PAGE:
Opportunities for Cost Reductions in Offshore Wind Energy Logistics

Thomas Poulsen1, Charlotte Hasager 2
1Aalborg University, Copenhagen, Denmark, 2Technical University of Denmark, Roskilde, Denmark


The aim of research was to identify possible opportunities for offshore wind cost reductions through logistics innovation. The hypothesis of the research was that the area of logistics within the supply chain could bring cost reductions within offshore wind energy. The research included a case study within a company involved in offshore wind farm planning, construction and operation. One of the results from the case study was that the company, at the time, had no company-wide logistics organization that supported horizontally in the organization of logistics in general. Also, it was found that logistics was not well defined within the company and the offshore wind industry in general. The case study results were compared to literature on logistics innovation in other industries. Conclusions from the study suggests that a focused organizational approach for logistics both horizontally and vertically within company organizations in the offshore wind industry could be a way to organize towards cost reductions, coupled with a long-term legislative environment to enable the necessary investments in logistics assets and transport equipment [1]. A main conclusion of the research was that logistics makes up at least 18% of the total levelized cost of energy for offshore wind farms which is higher than in other industries.

[1] Poulsen, T. and Hasager, C.B. (2016) How expensive is expensive enough? Opportunities for cost reductions in offshore wind energy logistics? Energies, 9, 437; doi:10.3390/en9060437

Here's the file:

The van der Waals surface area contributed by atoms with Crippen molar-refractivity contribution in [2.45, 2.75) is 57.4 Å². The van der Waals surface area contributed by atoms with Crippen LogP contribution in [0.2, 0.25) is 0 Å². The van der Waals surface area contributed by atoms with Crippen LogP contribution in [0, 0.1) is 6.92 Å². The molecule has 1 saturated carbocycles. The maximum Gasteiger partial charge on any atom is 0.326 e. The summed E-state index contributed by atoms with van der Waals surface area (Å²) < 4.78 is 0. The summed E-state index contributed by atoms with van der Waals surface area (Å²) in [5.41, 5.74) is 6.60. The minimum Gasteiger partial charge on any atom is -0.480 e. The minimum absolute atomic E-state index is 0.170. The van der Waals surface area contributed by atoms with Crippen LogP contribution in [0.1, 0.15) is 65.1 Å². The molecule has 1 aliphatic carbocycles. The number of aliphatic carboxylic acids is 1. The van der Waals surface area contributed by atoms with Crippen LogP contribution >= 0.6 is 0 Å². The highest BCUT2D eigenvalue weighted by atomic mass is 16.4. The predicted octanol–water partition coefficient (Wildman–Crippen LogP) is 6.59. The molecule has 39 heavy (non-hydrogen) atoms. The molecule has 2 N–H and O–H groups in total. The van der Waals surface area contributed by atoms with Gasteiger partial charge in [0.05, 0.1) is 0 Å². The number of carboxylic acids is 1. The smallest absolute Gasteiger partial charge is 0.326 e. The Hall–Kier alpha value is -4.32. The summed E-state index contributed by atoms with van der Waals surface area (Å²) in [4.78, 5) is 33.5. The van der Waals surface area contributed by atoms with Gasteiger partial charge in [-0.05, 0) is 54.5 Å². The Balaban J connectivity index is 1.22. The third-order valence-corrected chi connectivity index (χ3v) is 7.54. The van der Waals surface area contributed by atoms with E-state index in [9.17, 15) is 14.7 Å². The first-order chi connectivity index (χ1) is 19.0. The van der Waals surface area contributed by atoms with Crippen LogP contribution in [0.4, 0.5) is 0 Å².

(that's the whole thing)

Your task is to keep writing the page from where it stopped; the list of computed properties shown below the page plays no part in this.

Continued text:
The case study was conducted within a single company during 18 months. The research used a combination of 15 interviews and a survey sent out to a total of 115 survey respondents. The interviews were carried out with a researcher as lead and with a company representative participating based on a detailed interview guide. All interviews were taped and transcribed by a team of 5 researchers. The survey was created with an initial survey to 15 respondents after which an updated survey was sent to 100 company respondents. The interviewees and survey respondents were chosen to represent best possible a subset of the 1600 employees of the company organization across 4 organizational layers segmented into the 4 life-cycles of an offshore wind farm.


Key results from the research included the finding that logistics makes up at least 18% of end-to-end levelized cost of energy for offshore wind farms. Compared to other industries and the trend in the US over the past decades in terms of logistics as a share of GDP, the level of logistics costs in offshore wind is very high and cost reductions should be possible. The research looked at innovation as a path towards cost reductions. A definition of offshore wind logistics was created as part of the research and the main organizational implication from the research is that logistics is generally not organized in a horizontal manner within companies of the offshore wind industry.


The research was qualitative in nature and looked at offshore wind farm mega-projects at a strategic level. Cost savings can be generated both through innovation and cost-out programs. Further research would be required to create quantitative models which support the qualitative conclusions and framework of this research. Further research within each of the four offshore wind farm life-cycles should also be conducted in order to further understand how logistics plays a role in one life-cycle phase versus another.

Acknowledgements: Funding from the Danish Maritime Foundation (Grant 2012-097) and Aalborg University is acknowledged. We acknowledge DONG Energy for granting case access as well as their active participation in the case study.


Key learning objectives center around logistics as a significant cost component within end-to-end levelized cost of energy for an offshore wind farm.

Another learning centers around logistics as a key organizational focus area to reduce levelized cost of energy within offshore wind.

In addition, learnings derived include how terminology and language differs within the offshore wind industry including the definition of logistics itself.

Delegates who attend this presentation will be able to: